Lucidity, austerity and quiet compassion are peculiar virtues to ascribe to a movie about a horrific real-life murder case, but those are among the best qualities of Jean-Pierre Denis' "Murderous Maids" ("Les Blessures Assassines").
Made with spellbinding clarity and tact, shot near the actual locations by an uncompromising cinema realist, and featuring a near-perfect cast, the movie tells once again the tale of Christine and Lea Papin, two French sisters who committed one of France's most sensational murders in 1933, in the village of Le Mans.
There, on a February evening, the sisters -- who worked as maids in the Lancelin household -- bludgeoned, stabbed and mutilated two of their employers, Madame Lancelin and her daughter Genevieve (played in the film by Dominique Labourier and Marie Donnio), leaving the corpses in pools of gore on the first floor and staying in the house until the police, later that night, found them in their attic room, naked together in bed.
You couldn't get much more sensational than that in 1933, and the story has already been the subject of a famous play by Jean Genet ("The Maids') and a lesser-known 1963 film by Nico Papatakis ("Les Abysses"). But Denis' picture may well stand as the definitive dramatic treatment, largely because he refuses to see the killers as either objects of horror, objects of lust or, as Jean-Paul Sartre vainly attempted, as heroines of the class struggle.
Instead he and his co-screenwriter-producer, Michele Halberstadt, portray the two -- 28-year-old Christine (Sylvie Testud) and 21-year-old Lea (Julie-Marie Parmentier) -- as simple girls trapped together in a mostly joyless existence who eventually explode into violence. It's a tribute to this film, shot in cold colors and precise images without any musical score, that by the end we comprehend how they could have descended into such horror.
Following the details in Paulette Houdyer's book "L'Affaire Papin," Denis paints a vivid picture of lower-class entrapment. The sisters are subject to sexual abuse and forced into servitude by their cynical, alcoholic mother, Clemence (Isabelle Renaud), finally finding refuge only with each other. Christine is a thin, intense ex-convent girl. Her younger sister, Lea, is bovine and smiley. And though the Lancelins are relatively kind and fair with them -- unlike most of their pervious employers -- we can see why they retreat into a private world of play and sex (a speculation) in their attic room. Their ferocity, which shocked all of France, is carefully prepared for as the sudden explosion of a resentment bubbling throughout the film, as well as Christine's obvious and highly convincing emotional illness.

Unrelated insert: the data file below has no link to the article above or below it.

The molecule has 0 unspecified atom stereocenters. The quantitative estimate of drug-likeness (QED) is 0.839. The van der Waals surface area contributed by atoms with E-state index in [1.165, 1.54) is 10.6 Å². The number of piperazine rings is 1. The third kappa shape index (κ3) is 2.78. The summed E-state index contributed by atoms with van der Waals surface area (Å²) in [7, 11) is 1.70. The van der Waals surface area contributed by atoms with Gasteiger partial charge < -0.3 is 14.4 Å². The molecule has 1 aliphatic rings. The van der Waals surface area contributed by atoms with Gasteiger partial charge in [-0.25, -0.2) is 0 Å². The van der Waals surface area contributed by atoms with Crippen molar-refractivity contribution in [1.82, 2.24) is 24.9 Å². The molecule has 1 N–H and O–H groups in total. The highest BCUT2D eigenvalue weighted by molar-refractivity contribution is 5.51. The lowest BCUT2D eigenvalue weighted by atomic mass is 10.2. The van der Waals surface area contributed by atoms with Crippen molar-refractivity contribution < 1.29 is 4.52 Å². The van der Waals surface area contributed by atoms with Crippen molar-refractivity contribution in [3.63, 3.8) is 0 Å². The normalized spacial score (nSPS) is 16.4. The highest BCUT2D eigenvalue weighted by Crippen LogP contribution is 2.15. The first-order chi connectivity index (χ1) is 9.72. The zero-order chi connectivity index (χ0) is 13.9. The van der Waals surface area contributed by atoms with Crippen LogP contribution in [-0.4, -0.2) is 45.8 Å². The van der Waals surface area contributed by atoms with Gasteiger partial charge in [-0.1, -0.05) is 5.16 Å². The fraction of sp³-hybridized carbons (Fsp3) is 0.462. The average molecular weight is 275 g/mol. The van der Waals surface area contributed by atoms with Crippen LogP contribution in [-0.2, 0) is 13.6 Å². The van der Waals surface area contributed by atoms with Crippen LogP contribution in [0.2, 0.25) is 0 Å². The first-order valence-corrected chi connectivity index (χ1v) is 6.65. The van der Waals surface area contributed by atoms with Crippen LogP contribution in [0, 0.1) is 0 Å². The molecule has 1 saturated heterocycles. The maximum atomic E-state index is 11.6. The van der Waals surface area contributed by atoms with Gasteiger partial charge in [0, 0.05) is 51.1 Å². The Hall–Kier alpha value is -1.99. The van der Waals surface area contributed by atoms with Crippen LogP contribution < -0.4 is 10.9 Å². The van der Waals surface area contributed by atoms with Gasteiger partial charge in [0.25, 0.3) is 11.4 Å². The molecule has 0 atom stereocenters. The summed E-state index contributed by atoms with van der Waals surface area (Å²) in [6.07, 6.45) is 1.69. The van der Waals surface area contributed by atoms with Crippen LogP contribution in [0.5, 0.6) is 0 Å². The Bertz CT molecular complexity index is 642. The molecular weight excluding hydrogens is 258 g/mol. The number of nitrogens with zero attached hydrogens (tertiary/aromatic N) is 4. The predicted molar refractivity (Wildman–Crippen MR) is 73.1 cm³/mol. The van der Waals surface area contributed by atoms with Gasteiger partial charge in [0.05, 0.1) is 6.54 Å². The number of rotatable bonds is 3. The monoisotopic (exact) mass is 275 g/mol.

Denis, a regional director who won the Cannes camera d'Or in 1980 (but has been absent from the big screen since 1987's "Champ d'Honneur") is a fine director, and here he has a model cast. But the film's most remarkable element is the performance of Testud. A convent girl who probably never should have left, her Christine has a gaunt-faced, pale-eyed intensity that holds you in a vise, as well as a terrifying sense of withdrawal from the world, bottomless hurt and veiled rage. It's a hypnotic performance, possibly one of the screen's very best portrayals of a pathological murderer. In this case, perhaps the film's most terrifying aspect is the way Christine holds at least part of our sympathy right to the end.
Directed by Jean-Pierre Denis; written by Denis, Michele Halberstadt; photographed by Jean-Marc Fabre; edited by Marie-Helene Dozo; sets designed by Bernard Vezat; produced by Michele Halberstadt, Laurent Petin. French, subtitled. A Rialto Pictures release; opens Friday at the Music Box Theatre. Running time: 1:34. No MPAA rating (adult: nudity, sensuality, language and violence).
Christine Papin -- Sylvie Testud
Lea Papin -- Julie-Marie Parmentier
Clemence -- Isabelle Renaud
The Veteran -- Francois Leventhal
Madame Lancelin -- Dominique Labourier
Monsieur Lancelin -- Jean-Gabriel Nordmann Genevieve Lancelin -- Marie Donnio
Michael Wilmington is the Chicago Tribune Movie Critic.Copyright © 2015, Los Angeles Times